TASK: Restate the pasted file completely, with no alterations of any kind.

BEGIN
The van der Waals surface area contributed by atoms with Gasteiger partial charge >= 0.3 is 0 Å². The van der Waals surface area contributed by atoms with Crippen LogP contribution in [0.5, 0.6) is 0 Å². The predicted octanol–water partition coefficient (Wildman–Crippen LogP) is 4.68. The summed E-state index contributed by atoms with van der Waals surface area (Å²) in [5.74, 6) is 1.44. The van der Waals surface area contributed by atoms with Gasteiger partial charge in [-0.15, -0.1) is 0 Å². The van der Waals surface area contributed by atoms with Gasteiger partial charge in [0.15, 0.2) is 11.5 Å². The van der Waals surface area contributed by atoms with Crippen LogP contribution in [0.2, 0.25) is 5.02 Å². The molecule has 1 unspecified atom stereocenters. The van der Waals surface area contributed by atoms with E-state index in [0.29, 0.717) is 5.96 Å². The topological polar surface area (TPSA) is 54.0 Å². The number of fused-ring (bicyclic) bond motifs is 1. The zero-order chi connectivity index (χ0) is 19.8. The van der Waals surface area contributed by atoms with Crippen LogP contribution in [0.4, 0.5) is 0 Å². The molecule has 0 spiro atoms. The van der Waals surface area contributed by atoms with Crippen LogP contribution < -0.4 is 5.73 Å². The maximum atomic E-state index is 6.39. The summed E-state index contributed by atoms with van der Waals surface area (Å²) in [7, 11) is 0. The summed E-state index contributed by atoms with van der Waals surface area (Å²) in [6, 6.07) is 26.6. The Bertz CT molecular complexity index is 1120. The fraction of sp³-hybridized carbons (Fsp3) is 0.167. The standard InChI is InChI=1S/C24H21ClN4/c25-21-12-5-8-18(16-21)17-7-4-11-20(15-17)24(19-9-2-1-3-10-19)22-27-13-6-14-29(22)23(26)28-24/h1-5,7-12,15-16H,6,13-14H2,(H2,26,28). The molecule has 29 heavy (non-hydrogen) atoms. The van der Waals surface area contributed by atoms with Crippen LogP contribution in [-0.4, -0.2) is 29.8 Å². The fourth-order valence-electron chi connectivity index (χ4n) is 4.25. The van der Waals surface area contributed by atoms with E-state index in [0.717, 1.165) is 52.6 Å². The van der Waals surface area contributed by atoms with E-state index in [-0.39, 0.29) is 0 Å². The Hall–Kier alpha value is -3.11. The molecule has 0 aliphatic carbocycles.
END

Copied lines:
The van der Waals surface area contributed by atoms with Gasteiger partial charge >= 0.3 is 0 Å². The van der Waals surface area contributed by atoms with Crippen LogP contribution in [0.5, 0.6) is 0 Å². The predicted octanol–water partition coefficient (Wildman–Crippen LogP) is 4.68. The summed E-state index contributed by atoms with van der Waals surface area (Å²) in [5.74, 6) is 1.44. The van der Waals surface area contributed by atoms with Gasteiger partial charge in [-0.15, -0.1) is 0 Å². The van der Waals surface area contributed by atoms with Gasteiger partial charge in [0.15, 0.2) is 11.5 Å². The van der Waals surface area contributed by atoms with Crippen LogP contribution in [0.2, 0.25) is 5.02 Å². The molecule has 1 unspecified atom stereocenters. The van der Waals surface area contributed by atoms with E-state index in [0.29, 0.717) is 5.96 Å². The topological polar surface area (TPSA) is 54.0 Å². The number of fused-ring (bicyclic) bond motifs is 1. The zero-order chi connectivity index (χ0) is 19.8. The van der Waals surface area contributed by atoms with Crippen LogP contribution in [0.4, 0.5) is 0 Å². The molecule has 0 spiro atoms. The van der Waals surface area contributed by atoms with Crippen LogP contribution < -0.4 is 5.73 Å². The maximum atomic E-state index is 6.39. The summed E-state index contributed by atoms with van der Waals surface area (Å²) in [7, 11) is 0. The summed E-state index contributed by atoms with van der Waals surface area (Å²) in [6, 6.07) is 26.6. The Bertz CT molecular complexity index is 1120. The fraction of sp³-hybridized carbons (Fsp3) is 0.167. The standard InChI is InChI=1S/C24H21ClN4/c25-21-12-5-8-18(16-21)17-7-4-11-20(15-17)24(19-9-2-1-3-10-19)22-27-13-6-14-29(22)23(26)28-24/h1-5,7-12,15-16H,6,13-14H2,(H2,26,28). The molecule has 29 heavy (non-hydrogen) atoms. The van der Waals surface area contributed by atoms with Crippen LogP contribution in [-0.4, -0.2) is 29.8 Å². The fourth-order valence-electron chi connectivity index (χ4n) is 4.25. The van der Waals surface area contributed by atoms with E-state index in [0.717, 1.165) is 52.6 Å². The van der Waals surface area contributed by atoms with E-state index in [-0.39, 0.29) is 0 Å². The Hall–Kier alpha value is -3.11. The molecule has 0 aliphatic carbocycles.